What if the Leaves of Grass was instead called Webs of Grass?
I’ve created a series of network graphs that represent the multiple editions of Whitman’s Leaves of Grass, in which pages are represented as nodes and the edges represent the lexical similarities between them. The networks are drawn in an “evolutionary” way, so for each page that enters, the program measures the distance of the new page to all prior ones based on its vocabulary. It then selects the top 6 closest pages and continues on through the whole work. So what you see is an evolving web of relations between the pages of Whitman’s Leaves.
This project is part of a larger investigation into the relationship between human aging and poetic expression. Instead of the strong determinism of a lot of recent writing in literary evolution or biopoetics, I’m interested in seeing how writers’ work develops over time and whether there are consistencies between that development. Is there something common about the “career” or the “corpus” when taken as a whole or do we find that career’s are more culturally conditioned, or more expressive of the writer’s personal poetic aims? When I was in graduate school I was trained to studiously avoid biographical criticism, for reasons that are in retrospect not entirely clear to me. It’s telling, in a sign of the times, that one of the greatest proponents of this doxa, Stephen Greenblatt, is finishing his career by writing biographies of poets. We know for example from the work of Ian Lancashire that large-scale linguistic patterns can indicate the onset of mental illness in writers. As he has shown, we can identify with a great deal of precision when alzheimer’s emerges in writers, most often well before they are officially diagnosed. But aside from these more dramatic physiological states reflected in language, I’m interested in the extent to which there might be associations between how we write and how we age.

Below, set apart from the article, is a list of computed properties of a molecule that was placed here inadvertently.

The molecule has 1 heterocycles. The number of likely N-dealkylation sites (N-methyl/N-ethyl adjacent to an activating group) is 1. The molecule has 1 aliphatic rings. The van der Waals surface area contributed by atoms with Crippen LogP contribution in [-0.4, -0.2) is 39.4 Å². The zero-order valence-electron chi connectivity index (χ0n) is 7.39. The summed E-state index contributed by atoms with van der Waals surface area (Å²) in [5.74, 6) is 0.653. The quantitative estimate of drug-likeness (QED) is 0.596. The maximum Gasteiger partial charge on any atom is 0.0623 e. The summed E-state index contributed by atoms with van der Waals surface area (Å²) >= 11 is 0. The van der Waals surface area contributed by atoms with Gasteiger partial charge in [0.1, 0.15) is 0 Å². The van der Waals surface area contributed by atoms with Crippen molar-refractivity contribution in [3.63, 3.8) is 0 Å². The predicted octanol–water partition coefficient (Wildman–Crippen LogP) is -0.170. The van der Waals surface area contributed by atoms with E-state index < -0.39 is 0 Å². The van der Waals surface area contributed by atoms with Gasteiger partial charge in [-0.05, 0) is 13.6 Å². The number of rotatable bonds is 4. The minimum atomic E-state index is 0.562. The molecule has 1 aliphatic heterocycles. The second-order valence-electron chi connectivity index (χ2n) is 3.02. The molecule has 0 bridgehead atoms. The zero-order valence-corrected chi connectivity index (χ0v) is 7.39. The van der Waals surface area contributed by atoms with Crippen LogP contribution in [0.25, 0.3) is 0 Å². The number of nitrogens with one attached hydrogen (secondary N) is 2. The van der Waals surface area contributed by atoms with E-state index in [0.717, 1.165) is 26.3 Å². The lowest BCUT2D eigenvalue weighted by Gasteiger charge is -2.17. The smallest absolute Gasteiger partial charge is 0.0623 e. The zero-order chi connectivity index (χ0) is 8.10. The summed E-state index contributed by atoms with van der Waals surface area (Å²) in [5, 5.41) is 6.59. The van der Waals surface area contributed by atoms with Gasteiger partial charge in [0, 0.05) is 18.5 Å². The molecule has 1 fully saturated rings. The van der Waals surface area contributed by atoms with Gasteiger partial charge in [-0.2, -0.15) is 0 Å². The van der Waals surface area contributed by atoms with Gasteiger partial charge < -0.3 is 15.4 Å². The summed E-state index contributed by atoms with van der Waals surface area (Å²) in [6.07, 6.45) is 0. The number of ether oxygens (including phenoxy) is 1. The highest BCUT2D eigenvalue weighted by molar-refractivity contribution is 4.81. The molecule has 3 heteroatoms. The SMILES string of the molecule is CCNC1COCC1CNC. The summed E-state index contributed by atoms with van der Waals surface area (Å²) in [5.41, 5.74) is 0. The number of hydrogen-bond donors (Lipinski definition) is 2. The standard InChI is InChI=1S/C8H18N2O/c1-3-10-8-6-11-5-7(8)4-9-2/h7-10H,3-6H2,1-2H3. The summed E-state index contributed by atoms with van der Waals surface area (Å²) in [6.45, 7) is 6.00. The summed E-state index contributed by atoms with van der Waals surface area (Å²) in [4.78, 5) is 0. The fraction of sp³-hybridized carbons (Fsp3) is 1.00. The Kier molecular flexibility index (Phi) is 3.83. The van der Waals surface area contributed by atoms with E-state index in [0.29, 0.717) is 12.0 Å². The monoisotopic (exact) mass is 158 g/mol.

Network graphs can be hard to interpret visually, so in order to better understand these networks, I have initially created five different measures: the average lexical distance between pages, the overall diameter of the graph (the distance between the two furthest nodes), the average page range between any two connected nodes in the network, the robustness of each graph, which measures how many random nodes need to be removed before it breaks in half, i.e. how fragile it is, and finally transitivity, which measures the number of closed loops or triangles in the graph as a percentage of all connections. The higher the number the more closed loops you have, the lower the number the more openness you have.
What is interesting about these measures is the way they begin to tell a particular story about The Leaves of Grass as an evolving poetic entity. That story is, I would suggest, one of compaction and consolidation. Over time, The Leaves of Grass becomes less linguistically heterogeneous, curling in on itself, as the pages begin to connect to pages closer themselves, as the lexical differences between connected pages decrease, as the overall range of the work shrinks, as the network gets more robust and thus tighter, and finally as the number of closed loops grows. There is a sense of closure to the poetic process of rewriting, which you can see in this next graph that captures the lexical distance between connected pages in the network of the final edition. There is a downward trend of difference within the final work, as the work itself recapitulates this larger process of consensus and closure.
If we compare those 1860 and 1891 networks above to each other, we some confirmation of this in so far as there is something like a paginal arc evolving. Where in the 1860 edition we have what appear to me to be discrete blocks or zones, in the 1891 edition, we move from the light green in the lower left, to the pinks in the upper left to the blues in the right and then the very darkest nodes, which are the final pages of the work entering back into the heart of the graph, so that we could speak of the final edition of The Leaves of Grass as poetic spiral. Incidentally this is the Ur-Symbol of all plant life for Whitman’s predecessor Johann Wolfgang von Goethe.